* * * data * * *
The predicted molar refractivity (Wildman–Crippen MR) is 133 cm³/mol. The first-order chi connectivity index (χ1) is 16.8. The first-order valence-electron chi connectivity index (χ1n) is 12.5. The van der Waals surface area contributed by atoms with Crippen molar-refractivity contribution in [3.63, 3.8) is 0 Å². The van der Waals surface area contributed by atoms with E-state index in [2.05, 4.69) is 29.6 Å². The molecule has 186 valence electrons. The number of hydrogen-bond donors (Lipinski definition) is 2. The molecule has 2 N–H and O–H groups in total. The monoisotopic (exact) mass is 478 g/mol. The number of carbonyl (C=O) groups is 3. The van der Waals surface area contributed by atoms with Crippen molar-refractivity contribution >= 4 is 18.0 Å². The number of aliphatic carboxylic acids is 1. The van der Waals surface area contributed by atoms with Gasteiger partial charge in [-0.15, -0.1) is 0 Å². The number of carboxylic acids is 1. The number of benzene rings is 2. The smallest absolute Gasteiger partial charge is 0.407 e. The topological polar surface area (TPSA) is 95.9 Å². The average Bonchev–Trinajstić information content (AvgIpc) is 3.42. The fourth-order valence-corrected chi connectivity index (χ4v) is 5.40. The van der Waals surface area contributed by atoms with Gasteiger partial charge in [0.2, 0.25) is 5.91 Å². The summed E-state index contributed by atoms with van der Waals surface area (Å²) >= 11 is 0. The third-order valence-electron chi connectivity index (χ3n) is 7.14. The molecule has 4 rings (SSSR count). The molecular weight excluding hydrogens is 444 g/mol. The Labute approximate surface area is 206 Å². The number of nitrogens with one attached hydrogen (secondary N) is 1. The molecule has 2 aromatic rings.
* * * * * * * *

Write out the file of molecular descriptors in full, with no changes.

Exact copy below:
The predicted molar refractivity (Wildman–Crippen MR) is 133 cm³/mol. The first-order chi connectivity index (χ1) is 16.8. The first-order valence-electron chi connectivity index (χ1n) is 12.5. The van der Waals surface area contributed by atoms with Crippen molar-refractivity contribution in [3.63, 3.8) is 0 Å². The van der Waals surface area contributed by atoms with E-state index in [2.05, 4.69) is 29.6 Å². The molecule has 186 valence electrons. The number of hydrogen-bond donors (Lipinski definition) is 2. The molecule has 2 N–H and O–H groups in total. The monoisotopic (exact) mass is 478 g/mol. The number of carbonyl (C=O) groups is 3. The van der Waals surface area contributed by atoms with Crippen molar-refractivity contribution >= 4 is 18.0 Å². The number of aliphatic carboxylic acids is 1. The van der Waals surface area contributed by atoms with Gasteiger partial charge in [-0.15, -0.1) is 0 Å². The number of carboxylic acids is 1. The number of benzene rings is 2. The smallest absolute Gasteiger partial charge is 0.407 e. The topological polar surface area (TPSA) is 95.9 Å². The average Bonchev–Trinajstić information content (AvgIpc) is 3.42. The fourth-order valence-corrected chi connectivity index (χ4v) is 5.40. The van der Waals surface area contributed by atoms with Gasteiger partial charge in [0.2, 0.25) is 5.91 Å². The summed E-state index contributed by atoms with van der Waals surface area (Å²) >= 11 is 0. The third-order valence-electron chi connectivity index (χ3n) is 7.14. The molecule has 4 rings (SSSR count). The molecular weight excluding hydrogens is 444 g/mol. The Labute approximate surface area is 206 Å². The number of nitrogens with one attached hydrogen (secondary N) is 1. The molecule has 2 aromatic rings.